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Wheelchairs can be abandoned by supplementation.

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posted on Apr, 9 2008 @ 06:16 AM
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researchers have found in at least a dozen studies the vitamin D supplementation can make wheel chair bound persons walk again after 6 weeks of supplementation of megadose vitamin d and calcium.

at least 1200 i.u and 1200 mg of calcium daily.

this treatment is cheap and very low risk.

you can take up to 50000 i.u of vitamin d daily.

also falls and hip fractures are reduced.

a lot of people are unaware of this and suffer.

i will quote just 2 of the studies.


the rest you can find yourself using vitamin d muscle strength in google.



and before someone or the food lobby starts talking about vitamin d in food and proper diets don't bother.

IT IS FAR TOO LOW A LEVEL.

look at any food packet label you will see 1,2 or 5 i.u. per serving which is pathetic.

You can only get proper amounts from sunshine by spending 1/2 an hour naked all over in the summer sun.

this will generate 10000 to 15000 i.u.

this is impractical.

for muslims girls/women in burkhas the effects are of vitamin d deficiency are severe leading to mental retardation in some cases.

supplementation of at least 1200 daily is recommended. preferably with 1200mg calcium if you are suffering muscle weakness.


www.nzma.org.nz...


"She was treated with oral vitamin D2 (ergocalciferol) 800 iu/day; and calcium 1.25 g/day.
By the third week, she was able to walk. After 1 week, serum 25-hydroxy vitamin D rose, but still reflected sub-clinical deficiency (20 nmol/L). After 3 weeks, serum 25-hydroxy vitamin D (90 nmol/L) and 1,25 dihydroxy vitamin D (168 pmol/L) returned to normal.
Ergocalciferol is cheap and rapidly effective by mouth in the elderly, allowing muscle strength to recover quickly with a commensurate rise of circulating active vitamin D levels to normal in a 3-week time interval."

-----------------------------------------------------------------------
www.psoriasiscafe.org...


inexorable muscle wasting that begins by age 40 . So, she measured vitamin D blood concentrations in elderly men and women and found that individuals who had higher readings also had greater thigh strength.

Bischoff-Ferrari and her team at the University of Basel in
Switzerland then launched an intervention trial with 122 women in
their mid-80s. The researchers administered 1,200 milligrams of
calcium to all the participants, and another 1200 IU of vitamin D per
day to half of them. At At the end of 3 months, each woman was tested for leg strength and rated on how easily she could get up from a chair, walk around an object, and sit back down....




[edit on 9-4-2008 by esecallum]




posted on Apr, 9 2008 @ 03:53 PM
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Vitamin D serum levels of greater than 90ng/ml do not increase your calcium aborption, as stated in numerous peer-reviewed and repeated studies. The tolerable upper limit for the average adult male is 2000 IU, not 50000. Past 2000 IU/day, you risk calcinosis, vomiting, mental status change, and disorientation.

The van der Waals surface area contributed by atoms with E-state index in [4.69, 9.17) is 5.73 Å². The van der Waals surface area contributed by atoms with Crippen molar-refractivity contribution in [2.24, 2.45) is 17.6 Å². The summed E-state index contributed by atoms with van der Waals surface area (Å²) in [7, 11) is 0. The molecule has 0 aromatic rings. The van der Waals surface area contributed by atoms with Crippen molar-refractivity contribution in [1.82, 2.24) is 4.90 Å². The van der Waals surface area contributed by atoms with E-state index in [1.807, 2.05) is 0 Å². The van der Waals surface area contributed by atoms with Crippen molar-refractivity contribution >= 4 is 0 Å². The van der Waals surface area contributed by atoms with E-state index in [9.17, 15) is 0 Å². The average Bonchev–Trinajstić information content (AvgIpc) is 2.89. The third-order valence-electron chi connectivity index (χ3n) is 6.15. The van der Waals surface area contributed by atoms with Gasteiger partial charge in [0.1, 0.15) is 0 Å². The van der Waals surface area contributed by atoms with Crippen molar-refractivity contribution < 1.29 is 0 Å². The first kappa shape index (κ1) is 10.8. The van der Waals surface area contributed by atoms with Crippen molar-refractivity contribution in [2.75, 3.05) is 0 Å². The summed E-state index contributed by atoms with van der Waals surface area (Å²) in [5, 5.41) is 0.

Vitamin D does, indeed, aid in bone density, but it does not have the miraculous qualities you espouse. In the future, try searching PubMed for peer-reviewed studies rather than random dot coms. Published, peer-reviewed studies carry much more weight



posted on Apr, 10 2008 @ 03:56 AM
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Originally posted by Glukoza
Vitamin D serum levels of greater than 90ng/ml do not increase your calcium aborption, as stated in numerous peer-reviewed and repeated studies. The tolerable upper limit for the average adult male is 2000 IU, not 50000. Past 2000 IU/day, you risk calcinosis, vomiting, mental status change, and disorientation.

Vitamin D does, indeed, aid in bone density, but it does not have the miraculous qualities you espouse. In the future, try searching PubMed for peer-reviewed studies rather than random dot coms. Published, peer-reviewed studies carry much more weight


so you are saying everyone i quoted is a lier even though they are not peddling anything.

and your friends in big pharma are saints who peddle all the poisons at vast profit.

you must be working for them to spread disinformation.

you are out of date and talking rubbish when you say 2000 iu will cause
illness.


the poster cybertroy is taking more then that on his recent experiments on himself.


en.wikipedia.org...

i quote:-

The exact long-term safe dose of vitamin D is not entirely known, but dosages up to 250 micrograms (10,000 IU) /day in healthy adults are believed to be safe.[9], and all known cases of vitamin D toxicity with hypercalcemia have involved intake of or over 1,000 micrograms (40,000 IU)/day[33]. The U.S. Dietary Reference Intake Tolerable Upper Intake Level (UL) of vitamin D for children and adults is 50 micrograms/day (2,000 IU/day). In adults, sustained intake of 2500 micrograms/day (100,000 IU) can produce toxicity within a few months.[2] For infants (birth to 12 months) the tolerable UL is set at 25 micrograms/day (1000 IU/day), and vitamin D concentrations of 1000 micrograms/day (40,000 IU) in infants has been shown to produce toxicity within 1 to 4 months. In the United States, overdose exposure of vitamin D was reported by 284 individuals in 2004, leading to 1 death.[35] The Nutrition Desk Reference states "The threshold for toxicity is 500 to 600 micrograms [vitamin D] per kilogram body weight per day."[36]